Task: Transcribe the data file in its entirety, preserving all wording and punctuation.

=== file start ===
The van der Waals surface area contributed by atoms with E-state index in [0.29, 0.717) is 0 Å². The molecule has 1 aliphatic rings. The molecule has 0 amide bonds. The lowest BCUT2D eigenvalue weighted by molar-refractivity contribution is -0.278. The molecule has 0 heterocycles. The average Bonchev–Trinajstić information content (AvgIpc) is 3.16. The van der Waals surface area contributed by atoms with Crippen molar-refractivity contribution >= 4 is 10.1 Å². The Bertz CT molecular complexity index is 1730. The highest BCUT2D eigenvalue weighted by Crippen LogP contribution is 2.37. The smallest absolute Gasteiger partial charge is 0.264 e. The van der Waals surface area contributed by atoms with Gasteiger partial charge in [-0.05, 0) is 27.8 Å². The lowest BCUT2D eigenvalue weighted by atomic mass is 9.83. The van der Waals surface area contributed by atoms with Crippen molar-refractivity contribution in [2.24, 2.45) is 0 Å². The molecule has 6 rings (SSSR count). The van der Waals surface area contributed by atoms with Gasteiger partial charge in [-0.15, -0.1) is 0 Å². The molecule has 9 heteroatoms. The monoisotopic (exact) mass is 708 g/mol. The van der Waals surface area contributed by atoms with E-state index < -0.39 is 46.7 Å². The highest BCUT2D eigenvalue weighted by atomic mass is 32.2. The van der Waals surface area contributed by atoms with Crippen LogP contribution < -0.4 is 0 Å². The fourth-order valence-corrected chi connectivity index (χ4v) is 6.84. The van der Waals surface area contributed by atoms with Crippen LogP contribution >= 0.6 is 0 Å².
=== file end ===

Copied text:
The van der Waals surface area contributed by atoms with E-state index in [0.29, 0.717) is 0 Å². The molecule has 1 aliphatic rings. The molecule has 0 amide bonds. The lowest BCUT2D eigenvalue weighted by molar-refractivity contribution is -0.278. The molecule has 0 heterocycles. The average Bonchev–Trinajstić information content (AvgIpc) is 3.16. The van der Waals surface area contributed by atoms with Crippen molar-refractivity contribution >= 4 is 10.1 Å². The Bertz CT molecular complexity index is 1730. The highest BCUT2D eigenvalue weighted by Crippen LogP contribution is 2.37. The smallest absolute Gasteiger partial charge is 0.264 e. The van der Waals surface area contributed by atoms with Gasteiger partial charge in [-0.05, 0) is 27.8 Å². The lowest BCUT2D eigenvalue weighted by atomic mass is 9.83. The van der Waals surface area contributed by atoms with Crippen molar-refractivity contribution in [2.24, 2.45) is 0 Å². The molecule has 6 rings (SSSR count). The van der Waals surface area contributed by atoms with Gasteiger partial charge in [-0.15, -0.1) is 0 Å². The molecule has 9 heteroatoms. The monoisotopic (exact) mass is 708 g/mol. The van der Waals surface area contributed by atoms with E-state index < -0.39 is 46.7 Å². The highest BCUT2D eigenvalue weighted by atomic mass is 32.2. The van der Waals surface area contributed by atoms with Crippen LogP contribution < -0.4 is 0 Å². The fourth-order valence-corrected chi connectivity index (χ4v) is 6.84. The van der Waals surface area contributed by atoms with Crippen LogP contribution >= 0.6 is 0 Å².